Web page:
I mailed the book to her three weeks ago.  I sent it with a handwritten inscription that though it may not seem like it, my life is really full of happiness and beauty, and that I hope someday we’ll be able to talk about those things too.

I waited nervously for her response.  Would she think it was sweet?  Would she be disgusted?  No matter the response, at least it would be a conversation starter.  A chance to talk about something real.  A door to an authentic relationship.

But every conversation is the same as all the ones that passed before.  Work is fine.  It’s raining today.  How’s dad?  Grandma isn’t doing well these days.

I guess I should have been prepared for it, but it never occurred to me that she wouldn’t mention it at all.  The book, like my relationships, my hopes and dreams are things that just don’t exist to her.  It’s disappointing, but if she can’t accept my sexuality, at least I can accept her limitations.  And love her anyway.


The books were the first to go.  I thought they’d be the hardest.  So much of my concept of self was bound up in them.  Floating like motes of dust between the pages.  Glued and stitched into the binding.

There were hundreds of them.  I’d lugged many of them from Austin to Los Angeles.  From Los Angeles to Seattle.  From Seattle to Portland.  Box after box of heavy books…always the hardest part of moving.  But now, faced with the prospect of moving again, this time from the West coast to New York City, I was forced to re-think my attachment to them.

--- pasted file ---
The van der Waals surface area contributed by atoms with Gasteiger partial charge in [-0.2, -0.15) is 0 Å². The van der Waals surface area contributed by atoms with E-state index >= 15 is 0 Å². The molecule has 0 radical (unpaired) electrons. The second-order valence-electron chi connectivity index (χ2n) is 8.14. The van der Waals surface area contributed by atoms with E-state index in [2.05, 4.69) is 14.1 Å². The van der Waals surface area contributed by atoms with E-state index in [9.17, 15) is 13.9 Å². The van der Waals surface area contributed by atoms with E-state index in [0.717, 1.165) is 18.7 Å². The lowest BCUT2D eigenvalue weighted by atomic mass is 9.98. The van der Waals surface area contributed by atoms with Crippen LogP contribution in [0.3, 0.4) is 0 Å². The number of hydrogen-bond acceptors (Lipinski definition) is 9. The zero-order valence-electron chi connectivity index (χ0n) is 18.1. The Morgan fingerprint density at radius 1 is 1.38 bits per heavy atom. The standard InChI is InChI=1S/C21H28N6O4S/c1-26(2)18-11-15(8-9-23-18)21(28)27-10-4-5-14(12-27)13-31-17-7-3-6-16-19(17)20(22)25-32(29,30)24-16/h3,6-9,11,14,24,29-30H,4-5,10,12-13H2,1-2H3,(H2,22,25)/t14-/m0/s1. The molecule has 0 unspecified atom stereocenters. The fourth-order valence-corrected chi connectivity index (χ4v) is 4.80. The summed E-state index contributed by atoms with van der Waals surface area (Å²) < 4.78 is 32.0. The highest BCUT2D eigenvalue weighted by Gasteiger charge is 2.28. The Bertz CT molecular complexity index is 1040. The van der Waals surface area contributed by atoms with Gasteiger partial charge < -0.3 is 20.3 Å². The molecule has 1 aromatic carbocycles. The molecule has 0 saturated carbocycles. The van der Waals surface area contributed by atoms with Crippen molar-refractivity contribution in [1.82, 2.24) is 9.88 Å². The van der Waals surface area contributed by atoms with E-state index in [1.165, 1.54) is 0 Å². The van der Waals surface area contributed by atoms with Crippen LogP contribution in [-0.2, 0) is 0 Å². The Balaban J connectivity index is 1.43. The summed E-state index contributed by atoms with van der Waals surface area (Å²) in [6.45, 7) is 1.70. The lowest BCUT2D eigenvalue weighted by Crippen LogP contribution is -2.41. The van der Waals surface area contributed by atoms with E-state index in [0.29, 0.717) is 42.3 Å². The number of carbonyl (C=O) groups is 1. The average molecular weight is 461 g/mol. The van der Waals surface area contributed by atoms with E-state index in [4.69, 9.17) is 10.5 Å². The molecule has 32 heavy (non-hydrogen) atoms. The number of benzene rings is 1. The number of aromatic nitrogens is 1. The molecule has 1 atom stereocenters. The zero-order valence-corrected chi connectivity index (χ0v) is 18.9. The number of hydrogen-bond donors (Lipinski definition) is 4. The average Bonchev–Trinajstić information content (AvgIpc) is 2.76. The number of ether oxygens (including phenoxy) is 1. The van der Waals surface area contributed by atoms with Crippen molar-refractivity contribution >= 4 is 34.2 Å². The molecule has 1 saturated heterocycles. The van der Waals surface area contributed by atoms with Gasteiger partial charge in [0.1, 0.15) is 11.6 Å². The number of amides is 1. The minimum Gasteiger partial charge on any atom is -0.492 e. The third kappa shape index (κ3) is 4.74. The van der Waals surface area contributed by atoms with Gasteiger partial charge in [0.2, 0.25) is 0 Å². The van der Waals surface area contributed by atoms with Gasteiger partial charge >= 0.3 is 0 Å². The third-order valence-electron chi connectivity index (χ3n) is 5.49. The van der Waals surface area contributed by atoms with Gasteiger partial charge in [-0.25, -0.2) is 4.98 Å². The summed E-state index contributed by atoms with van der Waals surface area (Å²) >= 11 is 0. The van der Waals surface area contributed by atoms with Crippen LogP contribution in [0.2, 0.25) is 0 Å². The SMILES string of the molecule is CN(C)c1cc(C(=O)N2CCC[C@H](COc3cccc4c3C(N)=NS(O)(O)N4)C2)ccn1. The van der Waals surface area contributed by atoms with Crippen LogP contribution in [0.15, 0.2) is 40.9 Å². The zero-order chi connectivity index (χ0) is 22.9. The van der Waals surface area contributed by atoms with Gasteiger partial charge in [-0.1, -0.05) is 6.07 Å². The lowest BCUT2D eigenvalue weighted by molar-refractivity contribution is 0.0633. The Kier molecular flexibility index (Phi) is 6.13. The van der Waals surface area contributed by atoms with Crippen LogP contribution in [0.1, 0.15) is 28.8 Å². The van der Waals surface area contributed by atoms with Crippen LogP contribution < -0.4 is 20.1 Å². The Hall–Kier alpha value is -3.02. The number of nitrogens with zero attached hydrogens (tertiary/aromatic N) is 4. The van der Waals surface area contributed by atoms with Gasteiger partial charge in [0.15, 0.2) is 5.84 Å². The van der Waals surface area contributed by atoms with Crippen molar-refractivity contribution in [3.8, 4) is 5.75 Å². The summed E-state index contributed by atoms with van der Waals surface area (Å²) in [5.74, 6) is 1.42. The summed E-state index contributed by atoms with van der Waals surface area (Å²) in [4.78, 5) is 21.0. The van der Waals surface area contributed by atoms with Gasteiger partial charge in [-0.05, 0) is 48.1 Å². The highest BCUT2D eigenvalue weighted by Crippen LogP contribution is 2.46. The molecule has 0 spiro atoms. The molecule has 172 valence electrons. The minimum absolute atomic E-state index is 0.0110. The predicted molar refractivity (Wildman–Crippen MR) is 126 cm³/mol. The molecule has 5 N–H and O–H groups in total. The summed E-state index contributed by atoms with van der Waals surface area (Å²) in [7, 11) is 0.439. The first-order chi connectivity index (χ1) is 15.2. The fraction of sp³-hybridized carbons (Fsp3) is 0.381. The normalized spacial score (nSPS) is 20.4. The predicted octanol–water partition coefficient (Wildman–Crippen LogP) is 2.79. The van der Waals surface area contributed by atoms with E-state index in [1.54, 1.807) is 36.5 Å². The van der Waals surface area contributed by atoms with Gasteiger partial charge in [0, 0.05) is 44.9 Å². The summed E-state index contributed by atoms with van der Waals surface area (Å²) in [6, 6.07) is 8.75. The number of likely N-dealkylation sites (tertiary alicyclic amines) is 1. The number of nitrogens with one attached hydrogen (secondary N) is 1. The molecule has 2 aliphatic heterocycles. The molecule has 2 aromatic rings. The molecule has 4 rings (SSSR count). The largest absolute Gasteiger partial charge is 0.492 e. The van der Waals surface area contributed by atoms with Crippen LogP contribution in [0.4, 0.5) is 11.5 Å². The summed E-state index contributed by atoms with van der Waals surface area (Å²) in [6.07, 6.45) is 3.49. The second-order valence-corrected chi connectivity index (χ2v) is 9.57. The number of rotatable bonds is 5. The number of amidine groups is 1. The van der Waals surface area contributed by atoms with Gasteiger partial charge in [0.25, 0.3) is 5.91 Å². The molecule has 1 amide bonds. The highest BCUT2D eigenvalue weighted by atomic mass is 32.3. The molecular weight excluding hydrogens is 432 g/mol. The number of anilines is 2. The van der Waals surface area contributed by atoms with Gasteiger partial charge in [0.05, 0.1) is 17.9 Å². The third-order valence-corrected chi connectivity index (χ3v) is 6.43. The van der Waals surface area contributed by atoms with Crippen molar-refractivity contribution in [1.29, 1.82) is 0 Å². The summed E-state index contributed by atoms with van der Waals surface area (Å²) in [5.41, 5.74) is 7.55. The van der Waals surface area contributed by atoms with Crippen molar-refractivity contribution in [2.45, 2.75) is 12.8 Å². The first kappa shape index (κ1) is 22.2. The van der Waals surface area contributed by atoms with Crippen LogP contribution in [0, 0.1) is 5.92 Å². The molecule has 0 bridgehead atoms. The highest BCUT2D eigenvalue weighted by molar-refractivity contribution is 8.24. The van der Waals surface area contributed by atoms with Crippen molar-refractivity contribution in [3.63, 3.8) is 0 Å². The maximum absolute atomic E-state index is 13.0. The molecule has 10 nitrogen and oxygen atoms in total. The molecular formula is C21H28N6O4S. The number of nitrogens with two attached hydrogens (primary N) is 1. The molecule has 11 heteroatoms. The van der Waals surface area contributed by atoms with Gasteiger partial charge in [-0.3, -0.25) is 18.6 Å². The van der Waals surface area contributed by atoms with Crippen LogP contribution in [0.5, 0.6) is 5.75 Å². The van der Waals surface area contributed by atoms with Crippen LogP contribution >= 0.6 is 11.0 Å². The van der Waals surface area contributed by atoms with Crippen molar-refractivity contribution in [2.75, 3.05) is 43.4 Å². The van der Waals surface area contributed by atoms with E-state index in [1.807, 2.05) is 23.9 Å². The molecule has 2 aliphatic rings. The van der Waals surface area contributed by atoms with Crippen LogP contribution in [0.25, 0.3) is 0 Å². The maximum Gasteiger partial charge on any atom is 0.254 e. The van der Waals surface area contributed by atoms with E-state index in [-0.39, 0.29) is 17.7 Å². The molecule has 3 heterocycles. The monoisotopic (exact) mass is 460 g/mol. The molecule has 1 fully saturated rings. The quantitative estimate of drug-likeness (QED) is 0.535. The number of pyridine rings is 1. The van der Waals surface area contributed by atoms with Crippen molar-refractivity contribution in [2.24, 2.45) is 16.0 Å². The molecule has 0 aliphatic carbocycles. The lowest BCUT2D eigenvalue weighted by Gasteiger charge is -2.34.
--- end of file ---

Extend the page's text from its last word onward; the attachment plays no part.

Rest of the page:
Books were my first love.  As a sensitive, artistic kid growing up in rural Texas, a book was like a teleportation device into another world.  Another life.  But of the hundreds of books on my shelf, there were maybe a handful of books that I treasured enough to re-read multiple times.  Most of them, though enjoyable, were read once, and then did nothing except occupy space.

I had this idea that if a stranger were to visit and see Ulysses, Gravity’s Rainbow, Remembrance of Things Past, and all the other, equally impressive titles on my shelf, then they’d somehow be impressed.  That my worth would be measured by the books that I’ve read.  But of all the strangers that have passed through my various apartments over the years, (and let’s face it, there were plenty of them), none saw my bookshelf and was wowed.  It was all just vanity.